In August, it was reported that the music industry had its eye on a Friday global release day that would take effect July 2015. Now that proposition is getting some pushback from a cohort of retailers and indie record labels, who are endorsing a Monday over a Friday street date.
In an announcement made Tuesday (Nov. 25), organizations including the American Association of Independent Music (A2IM), Amoeba Music, Newbury Comics, Rough Trade U.K. and U.S., and Redeye Distribution agree to the concept of a global release day — they just want it on a different day.
This news follows opposition to a Friday date first broached in September, when Target spokeswoman Jill Hornbacher said her company believed Tuesday worked best for retail synchronization and logistical reasons, which were echoed by A2IM head Rich Bengloff. “It aligns with all the other entertainment properties in North America,” she said. “Our guests have come to know that they can find new movies, new music and video games on that day.”
“The evidence suggests that virtually all the benefits of a Global Release Date can be captured on a Monday without any additional costs,” Kim Bayley, director general of the Entertainment Retailers Association, said in a statement. “It is a no-brainer. The potential to create a New Music Monday focusing all of the industry’s marketing efforts at the beginning of the week is very exciting.”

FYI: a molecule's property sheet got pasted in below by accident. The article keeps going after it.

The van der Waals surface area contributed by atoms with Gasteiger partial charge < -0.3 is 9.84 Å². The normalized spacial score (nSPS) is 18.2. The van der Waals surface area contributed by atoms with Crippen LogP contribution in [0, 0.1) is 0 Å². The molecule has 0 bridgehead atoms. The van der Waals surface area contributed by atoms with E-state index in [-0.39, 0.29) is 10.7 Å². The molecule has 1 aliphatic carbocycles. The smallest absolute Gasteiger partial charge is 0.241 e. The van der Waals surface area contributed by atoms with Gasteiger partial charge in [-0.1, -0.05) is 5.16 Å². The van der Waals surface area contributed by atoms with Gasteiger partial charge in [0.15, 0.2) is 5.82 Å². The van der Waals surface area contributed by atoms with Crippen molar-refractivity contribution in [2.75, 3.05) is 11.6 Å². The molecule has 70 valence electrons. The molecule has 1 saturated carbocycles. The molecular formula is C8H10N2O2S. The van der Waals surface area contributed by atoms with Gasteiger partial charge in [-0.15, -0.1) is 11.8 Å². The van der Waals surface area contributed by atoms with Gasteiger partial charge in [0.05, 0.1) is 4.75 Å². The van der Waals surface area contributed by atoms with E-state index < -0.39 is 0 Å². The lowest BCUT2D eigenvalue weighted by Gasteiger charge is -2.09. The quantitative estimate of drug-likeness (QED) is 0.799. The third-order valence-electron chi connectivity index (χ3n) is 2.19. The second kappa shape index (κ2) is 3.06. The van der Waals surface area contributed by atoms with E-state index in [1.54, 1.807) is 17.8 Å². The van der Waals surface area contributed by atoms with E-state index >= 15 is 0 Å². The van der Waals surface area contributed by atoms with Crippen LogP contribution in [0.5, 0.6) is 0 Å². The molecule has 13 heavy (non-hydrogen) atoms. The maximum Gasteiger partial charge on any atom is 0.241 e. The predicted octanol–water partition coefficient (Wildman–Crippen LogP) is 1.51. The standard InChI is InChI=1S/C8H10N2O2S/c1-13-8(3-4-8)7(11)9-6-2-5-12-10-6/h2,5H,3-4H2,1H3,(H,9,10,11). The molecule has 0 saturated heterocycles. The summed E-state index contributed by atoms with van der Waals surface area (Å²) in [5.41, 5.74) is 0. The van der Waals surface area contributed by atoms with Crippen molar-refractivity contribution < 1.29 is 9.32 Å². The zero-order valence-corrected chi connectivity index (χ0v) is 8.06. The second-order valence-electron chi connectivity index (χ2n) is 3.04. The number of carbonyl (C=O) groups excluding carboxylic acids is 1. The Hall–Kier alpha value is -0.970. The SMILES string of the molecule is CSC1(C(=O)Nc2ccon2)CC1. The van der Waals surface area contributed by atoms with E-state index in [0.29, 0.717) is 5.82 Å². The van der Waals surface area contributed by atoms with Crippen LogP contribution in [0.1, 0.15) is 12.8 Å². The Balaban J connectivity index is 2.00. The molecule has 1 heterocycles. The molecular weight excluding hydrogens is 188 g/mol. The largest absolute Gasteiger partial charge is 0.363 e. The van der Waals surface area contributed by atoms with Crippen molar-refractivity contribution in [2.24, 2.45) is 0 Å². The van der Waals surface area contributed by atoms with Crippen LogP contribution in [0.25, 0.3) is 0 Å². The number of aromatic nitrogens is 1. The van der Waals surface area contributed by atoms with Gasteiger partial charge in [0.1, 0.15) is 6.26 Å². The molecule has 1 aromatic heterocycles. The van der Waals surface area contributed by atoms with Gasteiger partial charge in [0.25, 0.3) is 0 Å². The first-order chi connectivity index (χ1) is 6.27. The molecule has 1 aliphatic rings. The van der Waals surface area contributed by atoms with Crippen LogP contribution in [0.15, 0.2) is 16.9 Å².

The idea of a universal release date was initially floated to combat piracy: Australia currently has a Friday street date, which means digital piracy begins almost immediately once the new release is shared across the Web before fans in the U.K. (which has a Monday street date) or the U.S. (Tuesday) have a chance to purchase the music legally. Advocates for releasing albums in the beginning of the week point out that it would cost less than releasing them on Friday, as many labels already release albums, tracks, etc. on Monday. (Even though, as Australian Music Retailers Association executive director Ian Harvey told Billboard, the costs and logistics of moving to a Friday release date were “non-issues.”)
Added Alison Wenham, chairman and CEO of the Association of Independent Music, “Supporting independent retailers is a core principal of independent record companies, and we work together very closely. If the retailers’ view is that Monday is the best day for new releases — why would we argue otherwise? They are after all the experts in retail.”
The Department of Record Stores also endorses a Monday release date, as they initially argued that a Tuesday street date allows for errors in shipping and ordering that a Friday release date does not. Plus, a Monday/Tuesday release gives stores time to restock for the weekend in case an order gets lost in transit, a record is bigger than expected, or if a record happens to explode upon its release.